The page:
This way of thinking about life and decisions may feel pretty heavy to us – and not only heavy. It will feel almost impossible for us human beings to apply this way of thinking to all of our decisions or actions. These either/ors are too stark for us. In the first place, if we thought about every decision and action as a choice between life and death, between light and dark, between wisdom and folly, we would probably be like the proverbial deer caught in the headlights – we’d be trapped and unable to move or make a decision. If every decision carried the weight of good and evil, light and dark, then with every little decision we would be wrestling with ourselves and the situation: “O my goodness, is this decision light or darkness – is this decision good or wicked – am I giving life or dealing in death?” If every decision we made carried that kind of weight, it would be a recipe for immobility and exhaustion on our part. Continue reading
In 1952 the National Film Board produced a short film entitled Neighbours. The film went on to win the academy aware for best short film that year. This was partly based on its content, and partly based on the way the film was produced – with actors, but using a technique usually used with puppet animation. You can easily find the film on the NFB website (warning, the second half of the film is very violent). The first 4 minutes of the film are instructive for us. Two neighbours discover a beautiful flower growing on their mutual property line – and they together delight in it. But eventually they begin to fight over the flower – the first four minutes of the film are a brilliant introduction to the question of how we relate to our neighbours.
As becomes apparent, however, this is is an anti-war film. The film gets progressively more violent until the neighbours eventually kill each other’s families and each other over this beautiful flower. But the first four minutes film at least introduce us to the complexities of living alongside neighbours. It’s not always easy to relate to neighbours. We are not always sure how we should relate to our neighbours. And this film is particularly interesting in terms of the film it leaves its viewers with – at the end, words of Jesus are presented on the screen in a series of different languages:
Ama a tu prójimo.
Liebe deinen nächsten.
Amate il prosimo.
Aimez votre prochain.
Love your neighbour.
The question we are asking as we continue our series in the book of proverbs is the question of our neighbour – how to relate to our neighbour. What does it look like when we are wise in dealing with our neighbour? What does it look like when we are living well in relation to our neighbour? What do you do when a lovely flower pops up on the property line and you’d really like to transplant it to your own garden? As we consider these kinds of questions, the words of Jesus will remain in the backs of our minds – love your neighbour. Continue reading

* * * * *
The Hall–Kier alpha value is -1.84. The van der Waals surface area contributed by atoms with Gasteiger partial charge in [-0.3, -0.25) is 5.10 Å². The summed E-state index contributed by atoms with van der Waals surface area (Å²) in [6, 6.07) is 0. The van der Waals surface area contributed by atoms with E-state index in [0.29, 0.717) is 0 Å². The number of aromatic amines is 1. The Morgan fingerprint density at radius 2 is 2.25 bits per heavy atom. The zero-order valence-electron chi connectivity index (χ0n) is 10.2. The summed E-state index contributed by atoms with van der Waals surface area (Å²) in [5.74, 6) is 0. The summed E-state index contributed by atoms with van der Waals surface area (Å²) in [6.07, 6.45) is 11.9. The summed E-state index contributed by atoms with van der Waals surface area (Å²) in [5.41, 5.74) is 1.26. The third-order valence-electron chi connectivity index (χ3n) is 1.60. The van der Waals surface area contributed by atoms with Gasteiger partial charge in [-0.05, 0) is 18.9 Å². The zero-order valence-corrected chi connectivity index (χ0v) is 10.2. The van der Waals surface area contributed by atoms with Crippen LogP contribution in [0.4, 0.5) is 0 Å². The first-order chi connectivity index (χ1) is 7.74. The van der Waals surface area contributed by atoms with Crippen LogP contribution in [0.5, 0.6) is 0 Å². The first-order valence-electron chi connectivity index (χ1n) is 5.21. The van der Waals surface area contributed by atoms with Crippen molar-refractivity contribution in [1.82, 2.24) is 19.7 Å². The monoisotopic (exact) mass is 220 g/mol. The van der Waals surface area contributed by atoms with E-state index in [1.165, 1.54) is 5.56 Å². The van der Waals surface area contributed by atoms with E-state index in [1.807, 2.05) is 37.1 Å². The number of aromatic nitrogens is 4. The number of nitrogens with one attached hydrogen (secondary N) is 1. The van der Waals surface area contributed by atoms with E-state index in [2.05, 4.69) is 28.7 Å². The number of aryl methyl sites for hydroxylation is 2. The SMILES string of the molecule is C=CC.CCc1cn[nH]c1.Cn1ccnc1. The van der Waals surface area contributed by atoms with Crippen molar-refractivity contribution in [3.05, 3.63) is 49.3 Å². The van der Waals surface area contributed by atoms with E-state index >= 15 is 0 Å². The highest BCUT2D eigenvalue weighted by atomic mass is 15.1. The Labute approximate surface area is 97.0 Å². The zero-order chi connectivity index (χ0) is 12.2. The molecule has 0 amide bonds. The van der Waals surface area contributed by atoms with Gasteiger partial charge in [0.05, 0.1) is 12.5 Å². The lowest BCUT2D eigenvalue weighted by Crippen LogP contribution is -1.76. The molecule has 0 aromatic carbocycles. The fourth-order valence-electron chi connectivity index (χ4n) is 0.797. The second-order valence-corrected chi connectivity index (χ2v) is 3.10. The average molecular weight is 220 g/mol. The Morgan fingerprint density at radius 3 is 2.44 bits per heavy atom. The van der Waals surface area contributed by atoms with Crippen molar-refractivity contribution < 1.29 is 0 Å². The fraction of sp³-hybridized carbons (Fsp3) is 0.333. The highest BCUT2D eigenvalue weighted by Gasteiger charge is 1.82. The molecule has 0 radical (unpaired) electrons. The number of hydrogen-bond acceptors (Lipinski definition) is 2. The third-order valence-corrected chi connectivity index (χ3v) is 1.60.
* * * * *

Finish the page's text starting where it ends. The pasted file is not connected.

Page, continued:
During our summer holiday this year, our family went camping for several days at Bon Echo Provincial Park in Ontario. We had a canoe-in site on Joe Perry Lake, one of several lakes in the park. And so we canoed in to our site and set up camp there for four days – we had our tent and our tarp and our camp stove and our food including, of course, a massive bag of marshmallows. But on one of our days at Bon Echo we canoed out and went over to the main area of the park, which is situated on Mazinaw Lake.
Mazinaw Lake is not a huge lake – average to small, I’d say. But the lake has a few remarkable, defining features. Its first remarkable feature is that it is the second-deepest lake in Southern Ontario, aside from the Great Lakes. It is an astonishingly deep lake for its relatively small size – 145 meters at its deepest point. It goes pretty much straight down on each side. A second defining feature of the lake is that along one kilometer of its shoreline there is a massive 100-meter cliff or escarpment – that part of the shoreline is known as Mazinaw Rock. Here’s a picture that gives a sense of the Rock – with Becky and the girls in the canoe.Now it’s true that if you have spent any time living in or near the Rocky Mountains of western Canada, this cliff may not strike you as impressive. But in the context of Ontario’s geography, it is a remarkable lake and Mazinaw Rock is a pretty amazing formation. Continue reading